Cover image for The dragon knight
The dragon knight
Dickson, Gordon R.
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Publication Information:
New York : Tor Books, 1990.
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FICTION Adult Fiction Open Shelf

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Author Notes

A naturalized American who was born in Canada on November 1, 1923, Gordon Rupert Dickson is a popular science fiction writer. Dickson graduated from the University of Minnesota in 1948 and made his home in Minneapolis. Among his many novels, especially notable is Soldier, Ask Not, which won the Hugo Award in 1965. For many years, Dickson's most engrossing project was his Childe Cycle, a series of novels about humanity's evolutionary potential, which included a group of futuristic books that are popularly known as the Dorsai Cycle.

Dickson also wrote hundreds of short stories and novelettes including Call Him Lord, for which he received a Nebula Award in 1966.

(Bowker Author Biography)

Reviews 3

Publisher's Weekly Review

Thrown into the alternative universe of 14th-century England, 20th-century mathematician Jim Eckert and his new wife, Angie, have become Sir James, Baron de Bois de Malenconti, and Lady Angela. They are learning how to live and govern in the medieval era, coping as well with the local dragons and other magical manifestations. Suddenly finding himself transformed into a dragon, Jim turns to S. Carolinus, his magician neighbor, who takes him on as an apprentice. When Prince Edward is captured by the French at the Battle of Poitiers, Jim, submitting to feudal pressure, sets out with some companions from his earlier adventures, including the wolf Aargh, to join the English forces. He is chosen for a special mission that involves penetrating the castle of the evil sorcerer Malvinne, councillor to the king of France, where the prince is being held. During ensuing events, Jim finds that he has become chief pawn in a battle with the Dark Powers--with far-ranging consequences. Dickson has further developed the intriguing medieval universe he posited in the first volume of the series ( The Dragon and the George ) giving reality and texture to the actual life of the time while exploring the effects of magic. The scenes describing diplomatic relations among the dragons are particulary fine. (Dec.) (c) Copyright PWxyz, LLC. All rights reserved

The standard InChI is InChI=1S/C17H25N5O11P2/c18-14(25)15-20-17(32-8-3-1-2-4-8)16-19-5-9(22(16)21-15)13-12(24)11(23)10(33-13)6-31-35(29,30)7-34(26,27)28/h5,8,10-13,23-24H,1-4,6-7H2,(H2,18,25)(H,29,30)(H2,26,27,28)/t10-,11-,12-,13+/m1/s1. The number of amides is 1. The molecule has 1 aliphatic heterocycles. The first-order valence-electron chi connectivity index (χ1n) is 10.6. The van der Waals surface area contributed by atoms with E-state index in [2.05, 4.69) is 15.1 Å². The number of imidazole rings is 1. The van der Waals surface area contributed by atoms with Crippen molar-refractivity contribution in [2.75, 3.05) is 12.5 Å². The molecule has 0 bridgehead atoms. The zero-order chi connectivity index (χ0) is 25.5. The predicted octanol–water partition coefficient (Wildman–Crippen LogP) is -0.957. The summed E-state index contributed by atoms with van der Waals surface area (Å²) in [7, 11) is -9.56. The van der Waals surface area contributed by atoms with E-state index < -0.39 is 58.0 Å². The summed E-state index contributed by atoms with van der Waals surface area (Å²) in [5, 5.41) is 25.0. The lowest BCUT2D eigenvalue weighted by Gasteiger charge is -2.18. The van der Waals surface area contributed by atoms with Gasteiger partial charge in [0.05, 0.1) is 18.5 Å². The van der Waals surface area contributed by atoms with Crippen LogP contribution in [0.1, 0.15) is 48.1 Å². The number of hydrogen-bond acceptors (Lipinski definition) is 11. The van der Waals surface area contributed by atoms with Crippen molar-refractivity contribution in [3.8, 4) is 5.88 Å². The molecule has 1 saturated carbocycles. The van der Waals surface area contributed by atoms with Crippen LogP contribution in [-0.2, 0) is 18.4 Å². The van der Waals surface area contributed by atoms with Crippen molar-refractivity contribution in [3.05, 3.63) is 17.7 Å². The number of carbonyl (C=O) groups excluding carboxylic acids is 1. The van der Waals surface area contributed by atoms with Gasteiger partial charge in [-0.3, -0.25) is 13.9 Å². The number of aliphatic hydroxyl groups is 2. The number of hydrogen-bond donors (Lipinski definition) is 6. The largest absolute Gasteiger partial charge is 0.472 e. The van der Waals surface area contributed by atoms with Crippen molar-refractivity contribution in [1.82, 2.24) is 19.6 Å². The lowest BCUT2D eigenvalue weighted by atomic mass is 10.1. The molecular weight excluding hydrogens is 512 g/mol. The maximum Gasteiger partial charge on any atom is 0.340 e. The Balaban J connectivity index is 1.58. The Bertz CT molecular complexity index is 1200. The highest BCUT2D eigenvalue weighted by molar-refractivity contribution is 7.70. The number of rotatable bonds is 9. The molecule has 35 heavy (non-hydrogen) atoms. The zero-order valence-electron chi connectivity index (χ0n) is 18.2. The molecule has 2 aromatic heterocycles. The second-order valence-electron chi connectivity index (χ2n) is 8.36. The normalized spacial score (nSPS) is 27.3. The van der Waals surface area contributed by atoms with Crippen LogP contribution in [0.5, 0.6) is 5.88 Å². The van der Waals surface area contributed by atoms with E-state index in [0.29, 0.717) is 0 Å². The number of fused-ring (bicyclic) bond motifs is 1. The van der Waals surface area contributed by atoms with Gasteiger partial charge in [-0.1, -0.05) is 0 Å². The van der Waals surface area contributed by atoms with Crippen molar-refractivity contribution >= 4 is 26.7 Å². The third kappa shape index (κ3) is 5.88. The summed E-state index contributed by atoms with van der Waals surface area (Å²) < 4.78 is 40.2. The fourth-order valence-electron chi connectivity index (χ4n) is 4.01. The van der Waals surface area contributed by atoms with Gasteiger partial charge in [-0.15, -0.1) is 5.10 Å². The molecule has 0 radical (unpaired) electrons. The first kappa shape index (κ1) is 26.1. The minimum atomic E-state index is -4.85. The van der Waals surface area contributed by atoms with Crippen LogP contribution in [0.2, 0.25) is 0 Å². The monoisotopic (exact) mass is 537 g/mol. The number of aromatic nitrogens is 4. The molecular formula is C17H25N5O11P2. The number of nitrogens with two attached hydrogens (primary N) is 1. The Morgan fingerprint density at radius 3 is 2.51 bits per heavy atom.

Library Journal Review

Sir James Eckert, a 20th-century academician turned 14th-century baron in an alternate, magical Middle Ages, finds his idyllic existence disrupted by a call to arms to rescue his captive prince from the clutches of the French. Aided by his loyal companions and by the sudden emergence of his latent magical talents, Sir James brings his own modern sensibilities to bear in a confrontation with the forces of darkness. Dickson's long-awaited sequel to The Dragon and the George (Ballantine, 1976) lives up to its predecessor in its affectionate, tongue-in-cheek approach to the fantasy genre. Highly recommended. (c) Copyright 2010. Library Journals LLC, a wholly owned subsidiary of Media Source, Inc. No redistribution permitted.

School Library Journal Review

YA-- A sequel to The Dragon and the George (Ballantine, 1978), set within the same year. Jim and Angie have decided not to return to the 20th century, but rather have chosen to stay in the fantasy world of 14th-century England with the dragons and sorcery. The two are now the proud possessors of a middling-size castle where they worry about draining moats, fleas, baths, and other prosaic problems of the time. Then the Accounting Office for Magic steps in and turns Jim back and forth into a dragon without his consent. It seems that when you are a magician, even a lowly Class D one, you must use your magic or it uses you. This latest tale involves a quest to France with his newfound friends and cohorts to rescue Prince Edward of England from the hands of the evil French sorcerer, Malvinne. Included are spells, dragons, talking wolves, enchantment, foul play, and a rousing good time. This humorous, engrossing adventure is sure to please fantasy fans.-- Pat Royal, Crossland High School, Camp Springs, MD (c) Copyright 2010. Library Journals LLC, a wholly owned subsidiary of Media Source, Inc. No redistribution permitted.